By being fully transparent and having a frank conversation about your sexual histories and boundaries, you can potentially prevent contracting STIs. If your partner hasn’t had a recent HIV test, you can wait for them to take one before engaging in sexual activity. 

There are two different kinds of HIV tests: antibody tests and A Nat. It’s important to note that these tests aren’t able to determine whether or not you have contracted immediately following infection. Therefore, people who suspect they may have been exposed to HIV in the last 72 hours should reach out to their medical providers about getting access to PEP (Post-Exposure Prophylaxis) as soon as possible. 

Are you unsure about how often you should get an STI test? Here’s what you should know: 

  • It’s recommended that all sexually active people get tested at least once on an annual basis.
  • Experts recommend that gay and bisexual men who are sexually active should get tested frequently for HIV (once every 3 to 6 months). You should also get tested for HIV if you find out you contracted another STI,  had multiple partners since the last time you were tested, or did a sexual activity with an individual who has HIV.
  • When it comes to Herpes, you should only get tested if you’re showing symptoms, know that your partner has it, or have had numerous sexual partners and want to know your status about all STIs.

You and your partner can get tested at a hospital, clinic, or a local testing lab through Mira. With a Mira membership, you can get an STD panel (Chlamydia, Gonorrhea, HIV, and syphilis) for $99. At numerous facilities, an STD panel can cost upwards of $400 for people who don’t have the necessary healthcare coverage.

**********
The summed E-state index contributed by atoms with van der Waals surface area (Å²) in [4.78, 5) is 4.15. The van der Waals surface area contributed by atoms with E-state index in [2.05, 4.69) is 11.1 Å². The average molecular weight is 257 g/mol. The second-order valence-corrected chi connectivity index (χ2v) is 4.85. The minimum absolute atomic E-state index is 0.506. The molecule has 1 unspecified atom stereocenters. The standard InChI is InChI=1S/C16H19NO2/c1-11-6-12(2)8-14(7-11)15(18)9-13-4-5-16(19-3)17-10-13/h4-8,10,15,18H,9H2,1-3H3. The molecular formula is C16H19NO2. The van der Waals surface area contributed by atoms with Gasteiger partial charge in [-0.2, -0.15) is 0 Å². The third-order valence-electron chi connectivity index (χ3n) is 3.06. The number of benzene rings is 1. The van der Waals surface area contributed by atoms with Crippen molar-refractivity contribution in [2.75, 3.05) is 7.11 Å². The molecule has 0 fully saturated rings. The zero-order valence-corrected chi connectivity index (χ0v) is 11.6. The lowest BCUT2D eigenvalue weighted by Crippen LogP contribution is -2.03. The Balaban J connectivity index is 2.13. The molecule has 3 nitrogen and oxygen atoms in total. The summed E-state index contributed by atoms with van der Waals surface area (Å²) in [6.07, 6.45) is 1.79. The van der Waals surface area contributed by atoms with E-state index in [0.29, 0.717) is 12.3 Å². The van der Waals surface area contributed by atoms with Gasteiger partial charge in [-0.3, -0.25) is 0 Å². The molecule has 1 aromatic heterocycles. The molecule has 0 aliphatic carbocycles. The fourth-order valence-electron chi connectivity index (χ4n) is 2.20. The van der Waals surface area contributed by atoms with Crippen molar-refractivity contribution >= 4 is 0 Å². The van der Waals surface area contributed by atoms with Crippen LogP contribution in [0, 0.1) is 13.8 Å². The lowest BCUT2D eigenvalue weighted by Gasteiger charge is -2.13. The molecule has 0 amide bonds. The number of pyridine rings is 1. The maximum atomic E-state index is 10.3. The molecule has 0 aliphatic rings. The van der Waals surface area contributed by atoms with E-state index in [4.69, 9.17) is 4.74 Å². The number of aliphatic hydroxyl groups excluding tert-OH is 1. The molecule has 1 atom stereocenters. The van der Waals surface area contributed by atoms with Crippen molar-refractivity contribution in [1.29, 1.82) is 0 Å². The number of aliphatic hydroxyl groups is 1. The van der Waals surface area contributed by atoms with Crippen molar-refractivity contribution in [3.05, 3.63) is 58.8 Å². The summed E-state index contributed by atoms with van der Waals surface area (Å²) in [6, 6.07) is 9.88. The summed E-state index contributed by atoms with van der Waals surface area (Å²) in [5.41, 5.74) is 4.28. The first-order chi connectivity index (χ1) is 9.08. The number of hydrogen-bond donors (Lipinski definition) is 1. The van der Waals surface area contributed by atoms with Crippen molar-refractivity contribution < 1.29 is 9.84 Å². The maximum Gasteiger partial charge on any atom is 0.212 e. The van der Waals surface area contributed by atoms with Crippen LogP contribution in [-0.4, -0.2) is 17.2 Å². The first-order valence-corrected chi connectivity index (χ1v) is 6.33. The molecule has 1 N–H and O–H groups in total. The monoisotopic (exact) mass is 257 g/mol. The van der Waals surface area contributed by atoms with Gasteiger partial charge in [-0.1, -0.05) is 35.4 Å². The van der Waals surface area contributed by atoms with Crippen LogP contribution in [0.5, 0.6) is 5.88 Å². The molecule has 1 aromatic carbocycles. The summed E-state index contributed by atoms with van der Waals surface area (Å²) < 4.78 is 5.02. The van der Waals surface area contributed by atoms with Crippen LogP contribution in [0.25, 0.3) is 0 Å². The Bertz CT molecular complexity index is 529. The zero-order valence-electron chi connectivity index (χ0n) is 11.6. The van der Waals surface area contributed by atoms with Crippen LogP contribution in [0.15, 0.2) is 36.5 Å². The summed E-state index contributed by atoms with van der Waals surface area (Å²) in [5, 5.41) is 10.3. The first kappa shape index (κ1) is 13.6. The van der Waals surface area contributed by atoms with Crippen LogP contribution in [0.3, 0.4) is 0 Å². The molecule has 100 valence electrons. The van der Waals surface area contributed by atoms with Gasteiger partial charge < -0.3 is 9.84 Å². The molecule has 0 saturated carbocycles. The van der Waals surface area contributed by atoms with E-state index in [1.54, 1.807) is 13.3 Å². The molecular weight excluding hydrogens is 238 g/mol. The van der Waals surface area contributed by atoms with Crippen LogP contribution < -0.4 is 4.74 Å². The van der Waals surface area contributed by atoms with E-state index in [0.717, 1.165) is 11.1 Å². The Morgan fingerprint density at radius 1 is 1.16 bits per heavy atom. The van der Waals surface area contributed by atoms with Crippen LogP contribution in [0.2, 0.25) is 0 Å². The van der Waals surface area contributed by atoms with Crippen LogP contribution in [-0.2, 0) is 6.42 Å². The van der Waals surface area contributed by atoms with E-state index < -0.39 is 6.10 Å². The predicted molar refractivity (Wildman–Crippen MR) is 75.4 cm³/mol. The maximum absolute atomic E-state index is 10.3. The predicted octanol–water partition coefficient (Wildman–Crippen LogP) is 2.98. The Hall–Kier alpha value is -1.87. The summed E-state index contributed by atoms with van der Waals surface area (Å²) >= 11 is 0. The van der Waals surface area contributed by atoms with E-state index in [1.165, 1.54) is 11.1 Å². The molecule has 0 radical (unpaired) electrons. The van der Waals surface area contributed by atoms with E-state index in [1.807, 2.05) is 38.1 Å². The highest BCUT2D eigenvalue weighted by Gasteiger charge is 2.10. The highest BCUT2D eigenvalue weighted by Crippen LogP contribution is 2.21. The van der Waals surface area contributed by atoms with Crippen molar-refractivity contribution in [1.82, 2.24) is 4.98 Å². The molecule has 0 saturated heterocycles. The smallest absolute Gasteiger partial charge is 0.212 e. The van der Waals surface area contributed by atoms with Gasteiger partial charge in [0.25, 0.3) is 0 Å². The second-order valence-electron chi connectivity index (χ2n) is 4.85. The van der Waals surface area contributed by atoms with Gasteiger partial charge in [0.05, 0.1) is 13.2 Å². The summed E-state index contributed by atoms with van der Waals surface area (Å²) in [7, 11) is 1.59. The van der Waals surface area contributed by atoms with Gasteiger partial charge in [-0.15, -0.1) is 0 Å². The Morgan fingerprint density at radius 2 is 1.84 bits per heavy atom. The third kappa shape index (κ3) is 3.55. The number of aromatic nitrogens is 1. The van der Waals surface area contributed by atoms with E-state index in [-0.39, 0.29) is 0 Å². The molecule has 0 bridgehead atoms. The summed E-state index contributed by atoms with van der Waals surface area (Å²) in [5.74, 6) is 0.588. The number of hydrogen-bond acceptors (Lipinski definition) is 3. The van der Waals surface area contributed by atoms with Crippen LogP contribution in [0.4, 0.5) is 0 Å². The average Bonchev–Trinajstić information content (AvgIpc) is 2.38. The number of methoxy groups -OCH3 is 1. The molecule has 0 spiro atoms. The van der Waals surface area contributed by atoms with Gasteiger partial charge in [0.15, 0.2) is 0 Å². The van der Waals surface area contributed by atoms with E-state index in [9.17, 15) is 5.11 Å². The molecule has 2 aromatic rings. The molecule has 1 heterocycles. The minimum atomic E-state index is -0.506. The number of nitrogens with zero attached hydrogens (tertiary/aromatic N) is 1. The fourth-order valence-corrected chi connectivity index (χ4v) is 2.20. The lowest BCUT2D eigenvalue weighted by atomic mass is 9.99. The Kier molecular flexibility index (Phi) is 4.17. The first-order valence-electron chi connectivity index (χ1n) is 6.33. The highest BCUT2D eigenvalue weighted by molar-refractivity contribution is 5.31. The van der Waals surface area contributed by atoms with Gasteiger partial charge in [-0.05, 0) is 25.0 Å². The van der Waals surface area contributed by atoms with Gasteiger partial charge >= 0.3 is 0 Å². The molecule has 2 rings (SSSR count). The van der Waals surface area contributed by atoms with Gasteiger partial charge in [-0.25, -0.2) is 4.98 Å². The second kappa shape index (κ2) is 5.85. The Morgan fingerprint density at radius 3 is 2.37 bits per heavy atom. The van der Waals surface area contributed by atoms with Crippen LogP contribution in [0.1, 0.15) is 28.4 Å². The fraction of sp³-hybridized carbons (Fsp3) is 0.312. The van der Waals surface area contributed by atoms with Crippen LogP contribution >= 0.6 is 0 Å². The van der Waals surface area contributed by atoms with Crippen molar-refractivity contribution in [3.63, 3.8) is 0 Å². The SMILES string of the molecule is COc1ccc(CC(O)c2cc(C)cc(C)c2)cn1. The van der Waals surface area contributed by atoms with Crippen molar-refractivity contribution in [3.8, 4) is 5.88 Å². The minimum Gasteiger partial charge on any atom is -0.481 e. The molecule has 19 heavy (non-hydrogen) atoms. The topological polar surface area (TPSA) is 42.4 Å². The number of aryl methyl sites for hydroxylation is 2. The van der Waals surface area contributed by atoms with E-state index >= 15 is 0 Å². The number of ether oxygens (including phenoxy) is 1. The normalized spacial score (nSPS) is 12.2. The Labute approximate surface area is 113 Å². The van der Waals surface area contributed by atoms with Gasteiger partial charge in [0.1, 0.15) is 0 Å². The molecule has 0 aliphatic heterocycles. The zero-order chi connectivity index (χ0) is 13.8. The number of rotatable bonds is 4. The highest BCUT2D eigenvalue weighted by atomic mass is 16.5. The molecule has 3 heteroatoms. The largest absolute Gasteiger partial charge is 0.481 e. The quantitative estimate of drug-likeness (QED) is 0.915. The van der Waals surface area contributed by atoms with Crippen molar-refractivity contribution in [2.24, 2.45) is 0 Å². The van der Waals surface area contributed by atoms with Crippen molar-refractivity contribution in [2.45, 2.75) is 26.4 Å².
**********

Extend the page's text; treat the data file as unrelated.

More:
Barrier Methods

Using latex male or female condoms is a way to reduce your risk of contracting or spreading an STI to your partner. Though it doesn’t entirely eliminate risk, the Centers for Disease Control have determined that when condoms are properly used, they are effective. If you are sexually active and meeting up with a partner, you should bring condoms with you or have them readily available in your bedroom. You can also discuss with your partner which type of barrier protection works best for the two of you. 

Bottom Line

By getting tested for STIs, you are doing your part in reducing the spread of these diseases and protecting yourself. If you have just started a new relationship with someone, you should both get tested and have an honest conversation about your sexual histories. In addition, you should determine which method of safe sex works best for the two of you. People who have an incurable STI should take prescription medications to stop the spread of the disease to other people and prevent the STIs from developing into severe symptoms. 

Let’s face it: navigating healthcare insurance plans, prescription medications, doctors, clinics, and exams can get a bit complicated. With Mira, you can get the information, testing, and care you need through a single resource. If you need a test or quick care then sign up today and get started for a low membership fee of $45.